Instructor, Audio Production
The Illinois Institute of Art — Chicago
I want students to understand the dedication it takes to succeed. They can do it if they're willing to put in the work. Katie Crain , Instructor, Audio Production , The Illinois Institute of Art — Chicago
Was there a defining moment when you knew you were destined to become a creative professional?
I can tell you exactly. 11:03 pm, September 12, 2000, at a concert in Rockville, Illinois. In that instant, with the world buzzing around me, I realized that this was what I wanted to do. Among the record reps, the roadies, the musicians and the fans, a magnificent light bulb went on. An immense world of possibility was illuminated. I had to become part of the music industry.
How do you weave your professional background into the classroom experience?
I share real-world scenarios from my experience promoting concerts and shows, whether it’s reviewing a contract from a concert or an email I received from a client. I always try to put everything into context, drawing on examples from my career.
Is there a class assignment that exemplifies your approach to teaching and mentoring?
One of my favorite assignments is the Career Challenge. I challenge students to contact an industry professional and engage in some sort of interaction to help them build networking skills early. I've had students reach their favorite artists—and even receive offers for internships.
How do you inspire students to push themselves beyond their perceived limits?
I also teach a course where students craft a business plan that takes eight weeks to complete. It's not easy, but the students often thank me at the end of the course because now they have the tools to start their own business one day..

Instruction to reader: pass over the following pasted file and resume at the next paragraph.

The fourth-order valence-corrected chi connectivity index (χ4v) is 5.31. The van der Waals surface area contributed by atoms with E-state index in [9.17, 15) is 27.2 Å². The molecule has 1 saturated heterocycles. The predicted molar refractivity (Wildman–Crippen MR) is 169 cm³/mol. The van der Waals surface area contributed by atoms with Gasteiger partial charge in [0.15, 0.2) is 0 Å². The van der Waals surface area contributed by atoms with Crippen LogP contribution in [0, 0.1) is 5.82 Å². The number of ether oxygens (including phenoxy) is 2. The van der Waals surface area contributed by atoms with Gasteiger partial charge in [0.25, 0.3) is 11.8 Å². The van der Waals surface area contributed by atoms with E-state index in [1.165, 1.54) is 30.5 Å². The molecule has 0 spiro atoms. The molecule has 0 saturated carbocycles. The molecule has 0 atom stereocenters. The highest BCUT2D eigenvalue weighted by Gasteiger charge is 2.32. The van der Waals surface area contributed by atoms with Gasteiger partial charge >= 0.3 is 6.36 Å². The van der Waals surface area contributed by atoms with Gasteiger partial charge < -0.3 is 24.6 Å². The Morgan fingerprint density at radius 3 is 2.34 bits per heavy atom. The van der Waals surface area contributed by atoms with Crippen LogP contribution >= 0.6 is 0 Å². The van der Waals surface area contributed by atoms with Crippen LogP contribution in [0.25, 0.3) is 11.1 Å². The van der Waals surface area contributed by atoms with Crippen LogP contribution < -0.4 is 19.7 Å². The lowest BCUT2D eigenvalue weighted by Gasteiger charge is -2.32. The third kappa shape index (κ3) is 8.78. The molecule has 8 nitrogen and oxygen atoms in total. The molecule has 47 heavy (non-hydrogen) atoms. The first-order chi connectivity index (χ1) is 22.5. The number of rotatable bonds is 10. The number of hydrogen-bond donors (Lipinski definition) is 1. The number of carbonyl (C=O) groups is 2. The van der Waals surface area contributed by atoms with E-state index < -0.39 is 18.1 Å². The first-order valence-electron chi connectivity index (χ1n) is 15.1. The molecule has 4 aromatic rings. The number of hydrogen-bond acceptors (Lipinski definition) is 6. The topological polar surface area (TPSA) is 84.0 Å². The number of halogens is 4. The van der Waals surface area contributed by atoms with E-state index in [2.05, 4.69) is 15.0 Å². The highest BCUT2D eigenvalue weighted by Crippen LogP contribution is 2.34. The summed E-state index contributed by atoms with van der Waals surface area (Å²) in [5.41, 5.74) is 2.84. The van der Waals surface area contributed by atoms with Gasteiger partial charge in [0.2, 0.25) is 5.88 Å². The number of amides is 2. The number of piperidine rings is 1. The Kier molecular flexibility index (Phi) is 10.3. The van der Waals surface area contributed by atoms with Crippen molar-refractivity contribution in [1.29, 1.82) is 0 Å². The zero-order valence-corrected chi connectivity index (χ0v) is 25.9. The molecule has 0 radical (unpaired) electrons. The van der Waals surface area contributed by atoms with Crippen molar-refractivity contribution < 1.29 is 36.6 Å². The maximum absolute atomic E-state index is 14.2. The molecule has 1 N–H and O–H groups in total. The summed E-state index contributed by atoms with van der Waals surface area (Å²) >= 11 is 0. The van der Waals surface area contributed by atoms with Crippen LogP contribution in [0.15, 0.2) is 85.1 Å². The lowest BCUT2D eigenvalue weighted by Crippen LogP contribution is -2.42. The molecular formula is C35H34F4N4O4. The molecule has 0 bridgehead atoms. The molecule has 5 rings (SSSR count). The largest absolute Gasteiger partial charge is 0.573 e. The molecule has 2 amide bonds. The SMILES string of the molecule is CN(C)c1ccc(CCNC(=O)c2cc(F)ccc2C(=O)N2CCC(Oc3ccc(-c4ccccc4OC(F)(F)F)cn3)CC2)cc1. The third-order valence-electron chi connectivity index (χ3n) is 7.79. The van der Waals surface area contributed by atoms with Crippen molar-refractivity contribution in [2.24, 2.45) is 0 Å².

How does collaboration contribute to students’ success—particularly when students from different programs work together?
The industry I work in certainly does not exist in a bubble—and neither can education. Music, now more than ever, is a cross-platform medium. In almost every class I teach, there’s some group work, whether in assignments or large-scale presentations. Teamwork is critical to success beyond the classroom.
What’s the most important thing you impart to students to help them succeed in class and the real world?
I want my students to know that to have a career in this industry they have to work hard and be passionate. It's a 24/7 career, and their success is directly correlated to the hours they invest. Nothing will be handed to them. I want students to understand the dedication it takes to succeed. They can do it if they’re willing to put in the work.